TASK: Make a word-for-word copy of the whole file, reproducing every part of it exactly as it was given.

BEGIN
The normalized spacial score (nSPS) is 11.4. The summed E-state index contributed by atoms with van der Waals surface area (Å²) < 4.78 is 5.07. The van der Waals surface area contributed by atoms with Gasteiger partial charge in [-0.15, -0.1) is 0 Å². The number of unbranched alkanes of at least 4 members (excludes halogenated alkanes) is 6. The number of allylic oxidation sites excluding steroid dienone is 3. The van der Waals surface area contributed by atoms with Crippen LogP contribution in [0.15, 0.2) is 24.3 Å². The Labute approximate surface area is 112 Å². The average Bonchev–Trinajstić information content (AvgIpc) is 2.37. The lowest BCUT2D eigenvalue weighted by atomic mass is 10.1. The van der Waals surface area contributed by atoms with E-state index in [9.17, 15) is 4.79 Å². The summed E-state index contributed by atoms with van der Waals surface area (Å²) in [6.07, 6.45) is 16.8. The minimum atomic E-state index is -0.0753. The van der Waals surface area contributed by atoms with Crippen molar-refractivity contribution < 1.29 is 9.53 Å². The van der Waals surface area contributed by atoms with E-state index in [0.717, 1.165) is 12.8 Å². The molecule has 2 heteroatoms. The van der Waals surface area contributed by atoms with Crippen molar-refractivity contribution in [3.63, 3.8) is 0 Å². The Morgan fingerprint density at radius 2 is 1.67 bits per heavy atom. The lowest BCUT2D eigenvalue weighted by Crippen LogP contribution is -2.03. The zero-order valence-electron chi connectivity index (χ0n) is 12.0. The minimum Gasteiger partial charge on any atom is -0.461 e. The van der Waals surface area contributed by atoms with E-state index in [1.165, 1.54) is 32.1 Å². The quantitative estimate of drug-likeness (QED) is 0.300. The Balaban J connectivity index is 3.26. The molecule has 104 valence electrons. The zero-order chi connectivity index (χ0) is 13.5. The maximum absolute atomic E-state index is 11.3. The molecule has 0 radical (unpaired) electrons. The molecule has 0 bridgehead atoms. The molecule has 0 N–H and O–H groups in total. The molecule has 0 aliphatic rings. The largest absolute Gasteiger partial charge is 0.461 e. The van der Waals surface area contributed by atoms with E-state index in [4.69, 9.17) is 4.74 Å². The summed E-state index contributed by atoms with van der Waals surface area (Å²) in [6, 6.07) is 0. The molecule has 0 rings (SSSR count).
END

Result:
The normalized spacial score (nSPS) is 11.4. The summed E-state index contributed by atoms with van der Waals surface area (Å²) < 4.78 is 5.07. The van der Waals surface area contributed by atoms with Gasteiger partial charge in [-0.15, -0.1) is 0 Å². The number of unbranched alkanes of at least 4 members (excludes halogenated alkanes) is 6. The number of allylic oxidation sites excluding steroid dienone is 3. The van der Waals surface area contributed by atoms with Crippen LogP contribution in [0.15, 0.2) is 24.3 Å². The Labute approximate surface area is 112 Å². The average Bonchev–Trinajstić information content (AvgIpc) is 2.37. The lowest BCUT2D eigenvalue weighted by atomic mass is 10.1. The van der Waals surface area contributed by atoms with E-state index in [9.17, 15) is 4.79 Å². The summed E-state index contributed by atoms with van der Waals surface area (Å²) in [6.07, 6.45) is 16.8. The minimum atomic E-state index is -0.0753. The van der Waals surface area contributed by atoms with Crippen molar-refractivity contribution < 1.29 is 9.53 Å². The van der Waals surface area contributed by atoms with E-state index in [0.717, 1.165) is 12.8 Å². The molecule has 2 heteroatoms. The van der Waals surface area contributed by atoms with Crippen molar-refractivity contribution in [3.63, 3.8) is 0 Å². The Morgan fingerprint density at radius 2 is 1.67 bits per heavy atom. The lowest BCUT2D eigenvalue weighted by Crippen LogP contribution is -2.03. The zero-order valence-electron chi connectivity index (χ0n) is 12.0. The minimum Gasteiger partial charge on any atom is -0.461 e. The van der Waals surface area contributed by atoms with E-state index in [1.165, 1.54) is 32.1 Å². The quantitative estimate of drug-likeness (QED) is 0.300. The Balaban J connectivity index is 3.26. The molecule has 104 valence electrons. The zero-order chi connectivity index (χ0) is 13.5. The maximum absolute atomic E-state index is 11.3. The molecule has 0 radical (unpaired) electrons. The molecule has 0 bridgehead atoms. The molecule has 0 N–H and O–H groups in total. The molecule has 0 aliphatic rings. The largest absolute Gasteiger partial charge is 0.461 e. The van der Waals surface area contributed by atoms with E-state index in [4.69, 9.17) is 4.74 Å². The summed E-state index contributed by atoms with van der Waals surface area (Å²) in [6, 6.07) is 0. The molecule has 0 rings (SSSR count).